There’s like this very decorative ornamentation of just an individual
note, and there might be 100 ways to ornament one note, which is why, I
think, Indian music is so dynamic, even though on the surface it seems
like you’re not dealing with very much melodic material because you’re
just dealing with these ragas or something like that.

So, obviously, this kind of ornamentation, which we call gumika(ph) is
much more conducive to singing or playing violin or, you know, paying an
instrument where you could actually slide.

And the way the saxophone is constructed, it’s what we call, you know, a
fixed-hole instrument. You know, there is, arguably - I mean, some
people would argue with me. But traditionally, the way the saxophone is
played, there is no real way to slide between notes in a way that’s

So what was amazing about Kadri initially is that he really figured out
how to do that on the saxophone, and it wasn’t a gimmick that he was
just playing South Indian music on the saxophone. It was – he’s playing
Carnatic music at a very high level, and it just so happens he’s playing
the saxophone.

GROSS: Okay, so I want to play Kadri Gopalnath, and then you can tell me
what you heard, like what revelations you heard when you heard this. So
here it goes.

(Soundbite of music)

GROSS: Okay, so that’s Kadri Gopalnath, who introduced my guest, Rudresh
Mahanthappa, to this Indian style of saxophone playing. And Rudresh,
what did you hear in that? And let me just say I find especially
interesting those long-held notes with the kind of stops in between.

Mr. MAHANTHAPPA: Well, what we heard there – I have to tell you, I’m
kind of transcended elsewhere. I haven’t heard that album in years
because it was actually stolen out of my car about 10 years ago. So…


Mr. MAHANTHAPPA: So just to hear that little bit there just kind of - my
feet are about eight inches floating off the ground. So thank you for
playing that for me.

What we heard there, structurally, that’s called the alap, which is an
opening - it’s an opening solo that’s out of time. You know, there was
no pulse there. We didn’t hear any drums there. And it’s usually
something that happens at the beginning of a concert, but not

It can happen anywhere in a concert, but it does usually happen at the
beginning and then maybe another time. And it’s a way of introducing the
raga. It’s a way of introducing the melodic content of what’s going to
come once, like, an actual song or composition is going to come in

And it’s kind of a way of introducing each note of the raga to the
audience. So it’s a really interesting idea, I think, conceptually,
something that we don’t hear in the West. It’s almost like I’m going to
make musical friends with the audience, you know, before this concert

(Soundbite of laughter)

Mr. MAHANTHAPPA: You know, it’s a really nice idea, and it’s something
that I’d like to do as a jazz musician, as well, in my own concerts and
my own albums.

GROSS: And now I want to kind of fast-forward to the pulse part, I guess
the raga part…

(Soundbite of laughter)

Mr. MAHANTHAPPA: Well, this is where the song comes in. I mean, we’re
still – it’s all raga-based. This is - where the percussion comes in,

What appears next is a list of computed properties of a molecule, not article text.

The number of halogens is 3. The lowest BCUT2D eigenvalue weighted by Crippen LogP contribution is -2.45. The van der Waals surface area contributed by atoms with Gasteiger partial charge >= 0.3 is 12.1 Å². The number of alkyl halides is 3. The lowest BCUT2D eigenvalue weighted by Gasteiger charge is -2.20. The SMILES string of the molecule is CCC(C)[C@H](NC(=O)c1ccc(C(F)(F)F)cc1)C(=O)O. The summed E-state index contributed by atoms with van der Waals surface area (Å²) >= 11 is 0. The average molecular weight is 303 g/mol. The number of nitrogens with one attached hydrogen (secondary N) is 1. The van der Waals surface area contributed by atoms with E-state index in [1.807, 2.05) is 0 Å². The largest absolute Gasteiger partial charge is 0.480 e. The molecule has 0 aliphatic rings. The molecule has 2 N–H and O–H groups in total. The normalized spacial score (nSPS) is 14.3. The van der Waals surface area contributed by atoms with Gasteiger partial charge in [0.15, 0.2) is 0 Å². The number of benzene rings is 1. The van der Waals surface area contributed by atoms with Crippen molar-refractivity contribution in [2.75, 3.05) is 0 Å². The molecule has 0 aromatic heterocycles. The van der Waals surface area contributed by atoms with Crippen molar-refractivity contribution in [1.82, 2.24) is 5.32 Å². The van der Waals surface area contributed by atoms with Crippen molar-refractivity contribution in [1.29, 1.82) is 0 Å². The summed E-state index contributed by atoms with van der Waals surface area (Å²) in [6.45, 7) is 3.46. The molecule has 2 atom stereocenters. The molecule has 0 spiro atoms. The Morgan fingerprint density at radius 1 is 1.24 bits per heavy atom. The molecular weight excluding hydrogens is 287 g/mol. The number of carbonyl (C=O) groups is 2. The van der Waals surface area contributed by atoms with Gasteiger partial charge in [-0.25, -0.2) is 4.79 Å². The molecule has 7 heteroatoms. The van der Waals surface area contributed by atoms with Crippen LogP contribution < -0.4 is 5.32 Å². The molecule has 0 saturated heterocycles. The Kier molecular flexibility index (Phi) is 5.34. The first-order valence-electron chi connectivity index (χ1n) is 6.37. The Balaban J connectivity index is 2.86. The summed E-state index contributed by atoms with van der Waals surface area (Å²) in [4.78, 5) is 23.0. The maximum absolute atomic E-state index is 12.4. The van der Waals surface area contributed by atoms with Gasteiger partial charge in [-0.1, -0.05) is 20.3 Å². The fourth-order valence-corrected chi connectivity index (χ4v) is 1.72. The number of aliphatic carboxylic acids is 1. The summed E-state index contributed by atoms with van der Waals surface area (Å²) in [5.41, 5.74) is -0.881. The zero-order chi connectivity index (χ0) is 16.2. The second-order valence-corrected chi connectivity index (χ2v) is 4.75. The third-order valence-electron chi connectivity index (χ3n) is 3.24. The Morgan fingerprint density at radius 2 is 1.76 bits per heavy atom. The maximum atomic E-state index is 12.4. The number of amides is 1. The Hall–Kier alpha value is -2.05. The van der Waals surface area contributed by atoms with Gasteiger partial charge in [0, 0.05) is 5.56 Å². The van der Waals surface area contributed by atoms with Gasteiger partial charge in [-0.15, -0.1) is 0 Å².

that’s where we talk about tala(ph), and tala, those are those beat
cycles I was talking about. If I remember right, the first thing that we
hear on this album is a 16-beat beat cycle. I could be wrong. It’s been
a long time.

GROSS: Okay, we’ll let’s fast-forward to the beat-cycle part. Here it


(Soundbite of music)

GROSS: Rudresh, did that part knock you out, too?

(Soundbite of laughter)

Mr. MAHANTHAPPA: Yeah, that definitely knocked me out. I’m sorry to just
be, you know, laughing like crazy over here, but it – oh, man. Every
time I hear that album and every time I hear him, I’m just – I get so
just elated and excited. It’s just – it brings back lots of good
memories, and it’s very inspiring at the same time.

GROSS: Rudresh Mahanthappa will be back in the second half of the show.
His latest album is called “Apti.” That’s A-P-T-I. I’m Terry Gross, and
this is FRESH AIR.

(Soundbite of music)

GROSS: This is FRESH AIR. I’m Terry Gross back with jazz alto
saxophonist and composer Rudresh Mahanthappa. Much of his composing and
playing is influenced by Indian music. His parents are from South India
and immigrated to Boulder, where Rudresh was born and raised. When we
left off, he was talking about how he got interested in Indian music
after listening to an album by the Indian saxophone master Kadri
Gopalnath. They’ve since performed and recorded together.

You had said that there’s a great story behind how Kadri Gopalnath
started playing saxophone, which is an unusual instrument for classical
Indian music.

Mr. MAHANTHAPPA: Yeah, well, you know, his father was a nadaswaram
player. Nadaswaram is a double reed instrument, a South Indian double
reed instrument that sounds a lot like an oboe. So he definitely grew up
with music, but it’s not like his father was famous or something. His
father played at the local temple, which is often where you hear
nadaswaram. But I guess he saw one of the British palace bands when he
was really young and there was a saxophonist in the band and he just -
he was completely blown away by the sound and by the way it looked and
just everything about it really knocked him out.

And obviously there was no template. You know, there was no predecessor
of, you know, to playing the – their being a saxophonist in Indian
music, period. So he really had to carve out his own – well, I want to
say his own niche, but it obviously has become bigger than a niche. But
he had to find his own way for sure. And you know, one of the things
that I think is very touching and endearing about his story is that his
life is a lot like that of a jazz musician. There was a lot like that of
a jazz musician, where - well, in Indian music one of the things you